To clink, or not to clink: the etiquette of gracious toasting


The history of clinking glasses

Ah, the art of clinking glasses, a gesture as old as time itself, and as…you know, poisoning your guests. Yes, back in ancient times, one would clink glasses or flagons or skulls or whatever one was drinking from, causing liquid to slosh from one to the other, all while looking into the other person’s eyes. You know, in case they had slipped something into your drink. So much for trust.


Is it rude or crass to clink glasses?

Auntie Kiki finds this tradition of clinking wine glasses festive, but some sticklers find it quite common. It happens at every family dinner, for me… there we are, room full of people in their finest attire, all eagerly raising their glasses to commemorate an occasion. And my mother will scowl and mutter, “peasants.”

First, let’s address the elephant in the room – why might clinking glasses be considered gauche? Maybe it’s the attention getting, maybe it’s the noise, maybe it’s the danger of shattering your $1500 Saint Louis glass, or maybe it’s too much proximity or fun. And, you know, we’re not Vikings drinking out of the skulls of our enemies anymore, are we? Oh, how sometimes I wish we were…


How does one avoid clinking glasses while remaining festive and not looking like a party pooper?

 Fear not, my dear reveler, for your Auntie Kiki knows ways to avoid a so-called cacophonous catastrophe, while still maintaining a sense of fun, and of occasion.


**1. The Stealthy Side Tap:**

Instead of unleashing a full-on frontal assault with your glass, I’ll approach my sympathetic neighbor’s glass from the side and give it a gentle tap. It’s like a secret handshake for the sophisticated set. Yes, my mother still glares, but what can she do?


**2. The Air Kiss Approach:**

Why clink at all when you can create an imaginary, yet equally delightful, collision of glasses? Simply hold your glass aloft, make smoochy air kiss sounds, and watch as your fellow guests join in this whimsical exercise in auditory illusion. Who needs the actual clink when you can have the auditory illusion of a clink? Genius, right? My mother hates kisses even more than tapping glasses so it’s a win-win, darling.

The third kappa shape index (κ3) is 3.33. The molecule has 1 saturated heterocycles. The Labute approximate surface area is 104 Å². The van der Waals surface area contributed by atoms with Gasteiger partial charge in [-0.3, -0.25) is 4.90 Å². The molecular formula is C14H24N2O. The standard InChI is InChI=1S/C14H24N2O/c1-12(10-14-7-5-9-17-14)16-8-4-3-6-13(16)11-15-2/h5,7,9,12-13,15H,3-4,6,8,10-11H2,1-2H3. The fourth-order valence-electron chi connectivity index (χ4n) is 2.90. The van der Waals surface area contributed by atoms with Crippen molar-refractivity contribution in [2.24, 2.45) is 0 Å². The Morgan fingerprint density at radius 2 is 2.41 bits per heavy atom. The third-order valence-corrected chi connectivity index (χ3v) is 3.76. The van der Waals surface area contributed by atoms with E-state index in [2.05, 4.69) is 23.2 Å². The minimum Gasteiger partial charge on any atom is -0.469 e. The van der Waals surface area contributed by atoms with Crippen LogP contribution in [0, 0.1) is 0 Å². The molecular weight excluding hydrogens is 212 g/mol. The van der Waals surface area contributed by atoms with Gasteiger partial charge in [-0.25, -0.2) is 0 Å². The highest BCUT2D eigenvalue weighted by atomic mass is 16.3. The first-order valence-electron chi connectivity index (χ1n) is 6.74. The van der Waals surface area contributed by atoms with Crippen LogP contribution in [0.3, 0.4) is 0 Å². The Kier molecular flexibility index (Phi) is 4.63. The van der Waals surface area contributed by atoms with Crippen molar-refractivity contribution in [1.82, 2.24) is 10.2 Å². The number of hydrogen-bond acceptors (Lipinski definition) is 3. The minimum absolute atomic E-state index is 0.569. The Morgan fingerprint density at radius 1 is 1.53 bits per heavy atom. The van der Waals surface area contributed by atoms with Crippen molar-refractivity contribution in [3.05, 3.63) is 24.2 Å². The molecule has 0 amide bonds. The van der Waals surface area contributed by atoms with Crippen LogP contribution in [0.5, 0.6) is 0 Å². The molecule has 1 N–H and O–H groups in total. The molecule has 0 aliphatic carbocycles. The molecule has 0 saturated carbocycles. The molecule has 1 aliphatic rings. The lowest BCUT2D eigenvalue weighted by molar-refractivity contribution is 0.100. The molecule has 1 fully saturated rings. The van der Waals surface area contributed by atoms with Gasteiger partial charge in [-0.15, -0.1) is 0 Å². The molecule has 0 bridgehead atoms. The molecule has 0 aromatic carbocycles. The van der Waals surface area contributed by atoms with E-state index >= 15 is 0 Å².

**3. The Silent Stare-down:**

For the true aficionado of etiquette, there’s the silent stare-down. Hold your glass at eye level and lock eyes with your toasting partner. No physical contact required – just a shared, knowing gaze that speaks volumes. It’s like a telepathic clink that transcends the need for actual glass-on-glass interaction. What I think very hard as I look at my dear mama is, “Where in the Dickens did I get my sense of humor from?”


What is the etiquette behind delivering a toast graciously?

Toasting someone is great fun, and a great honor to the toast, but how do you do it without dropping your pedigree papers? Now, when it comes to delivering or accepting a toast the polite way, here’s how to do it with finesse:


-Don’t preempt! Do NOT go first if you are not the host!

-Don’t hit your glass with your knife. Simply stand and announce, “I would like to propose a toast.”


-Keep it brief and fun.


-If you are the one being toasted, do not toast. Do not drink. Do not touch the glass.


-If you are toasted, make sure to toast your host in return soon.


-If there are more than four people in the room, do not clink glasses. (THAT should make my mother happy!)

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